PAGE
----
Russian President Vladimir Putin on Saturday emphasized economic ties with China and praised what he called Russia’s “all-embracing and strategic partnership” with its neighbor, during a visit to Beijing that takes place against the background of a drop in trade and lingering mistrust.
Putin told Chinese Premier Li Keqiang that ties were based firmly on common economic interests, a reference to Russian hopes for Chinese investment and purchases of its oil, gas and military exports.
“Our relations really have the character of an all-embracing and strategic partnership,” Putin told Li at the start of their meeting at the Great Hall of the People in the heart of Beijing.
While Russia and China are linked by cooperation on the international stage, as well as in culture, education and other spheres, “in one way or another, everything has an economic base,” Putin said.
Leaders from both countries have extolled the blossoming strategic partnership between the former communist rivals, despite a major decline in two-way trade and the failure to materialize of a slew of ambitious projects.
Observers attribute the slow progress to Beijing’s hard-nosed bargaining position and the Kremlin’s deep-seated suspicions about the growing might of China.
Putin later met with Chinese President Xi Jinping, to whom he said the people of both countries had a strong desire to “strengthen, develop our relations.”
“I’m sure our countries can reach a bigger success in all areas in trade, investment, agriculture, energy, and of course in high tech, which is a priority for us,” Putin told Xi.
Xi told Putin that the two countries should “promote widely the idea of being friends forever.”
The close personal relationship between Putin and Xi and their shared desire to counter perceived U.S. global domination appear to be the main driving forces behind Russia-China cooperation.
The renewed push to bolster relations with China came after the United States and the European Union imposed an array of crippling sanctions on Russia over its annexation of the Crimean Peninsula in March 2014, cutting its access to world financial markets and blocking the transfer of modern technologies. Moscow was also purged from the Group of Eight leading industrialized nations.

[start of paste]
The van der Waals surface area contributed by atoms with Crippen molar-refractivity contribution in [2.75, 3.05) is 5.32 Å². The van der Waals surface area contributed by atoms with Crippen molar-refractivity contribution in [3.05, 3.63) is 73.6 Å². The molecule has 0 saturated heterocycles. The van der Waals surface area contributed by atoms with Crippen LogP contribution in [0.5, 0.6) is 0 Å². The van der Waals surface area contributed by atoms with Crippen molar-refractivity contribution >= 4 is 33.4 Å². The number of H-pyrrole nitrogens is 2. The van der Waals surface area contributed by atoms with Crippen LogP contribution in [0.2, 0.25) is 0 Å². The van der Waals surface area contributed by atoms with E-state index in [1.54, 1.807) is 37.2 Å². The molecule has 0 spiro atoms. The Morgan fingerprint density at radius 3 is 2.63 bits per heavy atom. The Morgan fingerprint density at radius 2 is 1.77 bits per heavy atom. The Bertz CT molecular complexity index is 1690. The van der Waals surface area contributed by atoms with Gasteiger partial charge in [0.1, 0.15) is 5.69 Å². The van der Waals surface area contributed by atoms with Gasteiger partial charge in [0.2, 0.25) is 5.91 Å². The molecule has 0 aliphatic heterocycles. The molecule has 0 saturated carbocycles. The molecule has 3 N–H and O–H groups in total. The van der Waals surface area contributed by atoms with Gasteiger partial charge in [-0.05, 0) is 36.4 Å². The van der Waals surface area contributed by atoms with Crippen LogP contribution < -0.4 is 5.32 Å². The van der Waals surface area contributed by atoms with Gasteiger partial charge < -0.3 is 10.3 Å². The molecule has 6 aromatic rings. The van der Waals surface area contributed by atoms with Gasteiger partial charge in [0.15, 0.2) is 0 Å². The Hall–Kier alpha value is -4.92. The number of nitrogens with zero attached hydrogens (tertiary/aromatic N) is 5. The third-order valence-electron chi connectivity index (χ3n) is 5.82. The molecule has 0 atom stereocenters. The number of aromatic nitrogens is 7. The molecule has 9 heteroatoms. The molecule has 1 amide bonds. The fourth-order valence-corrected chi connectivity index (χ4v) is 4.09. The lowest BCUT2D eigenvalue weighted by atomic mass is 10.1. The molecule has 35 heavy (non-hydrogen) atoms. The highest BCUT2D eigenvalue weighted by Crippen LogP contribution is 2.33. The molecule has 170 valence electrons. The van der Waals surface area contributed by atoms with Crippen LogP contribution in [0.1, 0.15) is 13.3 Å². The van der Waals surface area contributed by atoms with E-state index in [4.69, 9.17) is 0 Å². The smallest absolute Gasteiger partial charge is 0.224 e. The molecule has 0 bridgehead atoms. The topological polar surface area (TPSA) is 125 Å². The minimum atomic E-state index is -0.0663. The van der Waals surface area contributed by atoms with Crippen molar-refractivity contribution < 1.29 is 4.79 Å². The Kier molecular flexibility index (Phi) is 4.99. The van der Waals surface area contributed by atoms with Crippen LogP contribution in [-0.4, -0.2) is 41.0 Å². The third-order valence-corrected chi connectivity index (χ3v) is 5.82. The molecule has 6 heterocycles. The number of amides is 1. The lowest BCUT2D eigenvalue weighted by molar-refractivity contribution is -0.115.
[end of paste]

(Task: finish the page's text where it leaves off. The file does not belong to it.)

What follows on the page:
In May 2014, Putin visited Beijing and presided over the signing of numerous deals, including a mammoth 30-year natural gas contract worth $400 billion, seeking to show the West that Russia still had viable options.
A later deal saw a branch of Chinese state-owned energy company CNPC buying a stake in a project to build a giant liquefied natural gas plant on the Yamal Peninsula in the Arctic. Also in December, China’s Sinopec bought a stake in Russia’s Sibur energy company.
China has also promised to offer multibillion-dollar loans to help build a high-speed rail link between Moscow and the Volga River city of Kazan.
Other ambitious deals have been expected, but most of them have floundered amid Russia’s economic uncertainty.
The sharp devaluation of the Russian currency under the double impact of low global oil prices and Western sanctions has been a key factor behind bilateral trade dropping from nearly $100 billion a year in 2014 to just over $60 billion last year. Energy resources account for two-thirds of Russian exports to China.
Moscow has also been unsettled by Beijing’s ambitious Silk Road Economic Belt project, intended to encourage infrastructure development in formerly Soviet Central Asia, which Russia sees as its home turf. China has promised to coordinate the project with the Russia-dominated Eurasian Economic Union, but clearly has put an emphasis on bilateral deals with Kazakhstan and other members of the bloc.
The prospect of potential Chinese expansion long has worried residents of Russia’s sparsely populated far eastern regions, especially over the Kremlin’s decision to surrender significant slices of land along the 4,200-kilometer (2,600-mile) border to China in a 2005 demarcation deal.
While ambitious hopes for closer economic cooperation haven’t materialized, Russia and China have bolstered their military ties, which have included joint war games and contacts on missile defense. Russian weapons exports to China, which peaked in the 1990s and fell dramatically in the following decade, have received a new boost recently.
By Christopher Bodeen